Volume 565, May 2014
|Number of page(s)||11|
|Published online||19 May 2014|
ALMA reveals the feeding of the Seyfert 1 nucleus in NGC 1566⋆
Observatoire de Paris, LERMA, CNRS UMR8112, 61 Av. de
2 Observatorio Astronómico Nacional (OAN)-Observatorio de Madrid, Alfonso XII 3, 28014- Madrid, Spain
3 INAF – Istituto di Radioastronomia & Italian ALMA Regional Centre, via Gobetti 101, 40129 Bologna, Italy
4 INAF – Osservatorio Astrofisico di Arcetri, Largo E. Fermi 5, 50125 Firenze, Italy
5 IRAM, 300 rue de la Piscine, Domaine Universitaire, 38406 Saint Martin d’Hères, France
6 Dep. of Physics & Astronomy, Rutgers, the State University of New Jersey, 136 Frelinghuysen road, Piscataway NJ 08854, USA
7 CNRS, IRAP, 9 Av. colonel Roche, BP 44346, 31028 Toulouse Cedex 4, France
8 I. Physikalisches Institut, Universität zu Köln, Zülpicher Str. 77, 50937 Köln, Germany
9 Instituto de Astrofísica de Andalucía (CSIC), Apdo 3004, 18080 Granada, Spain
10 Max-Planck-Institut für Astronomie (MPIA), Königstuhl 17, 69117 Heidelberg, Germany
11 Max-Planck-Institut für extraterrestrische Physik, Giessenbachstr. 1, 85748 Garching bei München, Germany
Received: 15 January 2014
Accepted: 10 March 2014
We report ALMA observations of CO(3–2) emission in the Seyfert 1 galaxy NGC 1566, at a spatial resolution of 25 pc. Our aim is to investigate the morphology and dynamics of the gas inside the central kpc, and to probe nuclear fueling and feedback phenomena. NGC 1566 has a nuclear bar of 1.7 kpc radius and a conspicuous grand design spiral starting from this radius. The ALMA field of view, of diameter 0.9 kpc, lies well inside the nuclear bar and reveals a molecular trailing spiral structure from 50 to 300 pc in size, which is contributing to fuel the nucleus, according to its negative gravity torques. The spiral starts with a large pitch angle from the center and then winds up in a pseudo-ring at the inner Lindblad resonance (ILR) of the nuclear bar. This is the first time that a trailing spiral structure is clearly seen driving the gas inwards inside the ILR ring of the nuclear bar. This phenomenon shows that the massive central black hole has a significant dynamical influence on the gas, triggering its fueling. The gaseous spiral is well correlated with the dusty spiral seen through extinction in HST images, and also with a spiral feature emitting 0.87 mm continuum. This continuum emission must come essentially from cold dust heated by the interstellar radiation field. The HCN(4–3) and HCO+(4–3) lines were simultaneously mapped and detected in the nuclear spiral. The HCO+(4–3) line is 3 times stronger than the HCN(4–3), as expected when star formation excitation dominates over active galactic nucleus (AGN) heating. The CO(3–2)/HCO+(4–3) integrated intensity ratio is ~100. The molecular gas is in remarkably regular rotation, with only slight non-circular motions at the periphery of the nuclear spiral arms. These perturbations are quite small, and no outflow nor AGN feedback is detected.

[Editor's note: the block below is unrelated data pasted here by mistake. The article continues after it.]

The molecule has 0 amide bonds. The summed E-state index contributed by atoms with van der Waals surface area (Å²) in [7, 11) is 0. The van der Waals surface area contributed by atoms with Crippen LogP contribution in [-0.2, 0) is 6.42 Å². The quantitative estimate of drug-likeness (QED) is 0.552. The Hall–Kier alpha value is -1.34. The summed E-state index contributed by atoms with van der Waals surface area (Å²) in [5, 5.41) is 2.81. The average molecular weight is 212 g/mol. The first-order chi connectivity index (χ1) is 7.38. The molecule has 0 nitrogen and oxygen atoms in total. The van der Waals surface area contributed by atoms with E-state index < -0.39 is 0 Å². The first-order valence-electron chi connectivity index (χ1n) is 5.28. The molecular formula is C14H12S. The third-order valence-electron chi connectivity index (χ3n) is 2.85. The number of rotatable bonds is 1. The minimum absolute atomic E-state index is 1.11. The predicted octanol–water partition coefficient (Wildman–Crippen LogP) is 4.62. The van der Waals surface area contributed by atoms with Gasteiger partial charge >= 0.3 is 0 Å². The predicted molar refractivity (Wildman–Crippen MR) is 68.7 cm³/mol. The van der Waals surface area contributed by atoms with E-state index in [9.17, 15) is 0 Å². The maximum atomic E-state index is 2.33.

Key words: galaxies: active / galaxies: individual: NGC 1566 / galaxies: ISM / galaxies: kinematics and dynamics / galaxies: nuclei / galaxies: spiral
© ESO, 2014
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